• Tue. Dec 5th, 2023

Health Administration

Come One, Come All To Health Administration

MUNFA isn’t the first Atlantic Canadian University to strike this year

Memorial University’s Faculty Association (MUNFA) is officially on strike after reaching an impasse with the administration on January 29th- and despite some shock among students, Memorial is not the first Atlantic university to go on strike recently. 

In 2022 and 2023, multiple university faculty unions across Atlantic Canada called for potential strike action for unresolved labour disputes.

Dalhousie University negotiations

In Halifax, Nova Scotia, Dalhousie’s University Faculty Association (DFA) conducted a strike vote in December after negotiations with their university administration failed.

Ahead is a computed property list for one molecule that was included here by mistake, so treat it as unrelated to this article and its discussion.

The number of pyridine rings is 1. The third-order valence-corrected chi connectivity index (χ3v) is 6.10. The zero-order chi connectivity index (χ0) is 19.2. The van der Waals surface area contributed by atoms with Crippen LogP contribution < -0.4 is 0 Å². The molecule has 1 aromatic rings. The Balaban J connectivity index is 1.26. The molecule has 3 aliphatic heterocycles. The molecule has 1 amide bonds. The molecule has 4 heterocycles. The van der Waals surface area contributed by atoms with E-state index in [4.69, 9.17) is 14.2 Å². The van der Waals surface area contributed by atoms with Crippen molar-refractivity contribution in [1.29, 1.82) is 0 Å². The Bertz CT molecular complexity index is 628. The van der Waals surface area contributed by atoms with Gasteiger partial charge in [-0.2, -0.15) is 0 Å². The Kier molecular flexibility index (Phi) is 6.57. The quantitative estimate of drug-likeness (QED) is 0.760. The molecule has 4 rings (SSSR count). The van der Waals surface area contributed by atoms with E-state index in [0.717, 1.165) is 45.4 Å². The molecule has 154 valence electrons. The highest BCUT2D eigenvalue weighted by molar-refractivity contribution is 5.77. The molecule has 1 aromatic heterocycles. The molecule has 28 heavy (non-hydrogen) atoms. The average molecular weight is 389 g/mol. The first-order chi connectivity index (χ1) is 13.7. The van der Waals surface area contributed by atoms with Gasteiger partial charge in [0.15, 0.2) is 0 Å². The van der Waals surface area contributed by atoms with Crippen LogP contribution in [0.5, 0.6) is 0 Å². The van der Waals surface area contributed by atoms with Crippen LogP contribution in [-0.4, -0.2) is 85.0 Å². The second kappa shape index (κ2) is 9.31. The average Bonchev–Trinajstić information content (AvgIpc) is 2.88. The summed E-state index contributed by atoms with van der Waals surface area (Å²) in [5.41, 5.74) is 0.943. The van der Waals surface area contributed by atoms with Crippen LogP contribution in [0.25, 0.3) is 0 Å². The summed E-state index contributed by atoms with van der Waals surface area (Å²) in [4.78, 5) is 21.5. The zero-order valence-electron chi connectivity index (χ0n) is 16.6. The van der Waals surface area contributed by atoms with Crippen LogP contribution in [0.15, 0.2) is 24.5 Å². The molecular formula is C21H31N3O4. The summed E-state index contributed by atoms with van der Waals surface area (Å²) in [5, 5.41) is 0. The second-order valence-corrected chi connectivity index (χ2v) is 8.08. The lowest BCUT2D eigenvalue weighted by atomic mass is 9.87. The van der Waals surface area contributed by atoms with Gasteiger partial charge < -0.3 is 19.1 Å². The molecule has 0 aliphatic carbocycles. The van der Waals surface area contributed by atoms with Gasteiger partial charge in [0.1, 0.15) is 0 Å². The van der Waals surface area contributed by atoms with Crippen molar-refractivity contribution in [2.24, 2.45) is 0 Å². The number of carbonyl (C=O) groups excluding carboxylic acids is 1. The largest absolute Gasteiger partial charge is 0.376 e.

According to the Dalhousie Gazette, 92.2% of DFA members voted to strike if an agreement could not be reached- comparable results to Memorial’s strike vote, resulting in 93.3% in favour of striking. 

The issues brought up by the DFA (according to the bulletin released on January 13th) included:

  • Salary increases are consistent with inflation.
  • The development of a professoriate (tenure-track) stream to replace the instructor stream.
  • University contributions to a fund for diversity hires.
  • Measures to control the faculty’s workload/ensure adequate compensation for an overload.

The DFA reached a tentative agreement with the university in the last week of negotiations.

The Dalhousie Gazette also reported that Dalhousie’s administration proposed changes to the current ’90/10′ rule, which states that 10% of classes at the university can be taught by non-DFA contract/part-time lecturers, which would have increased this number.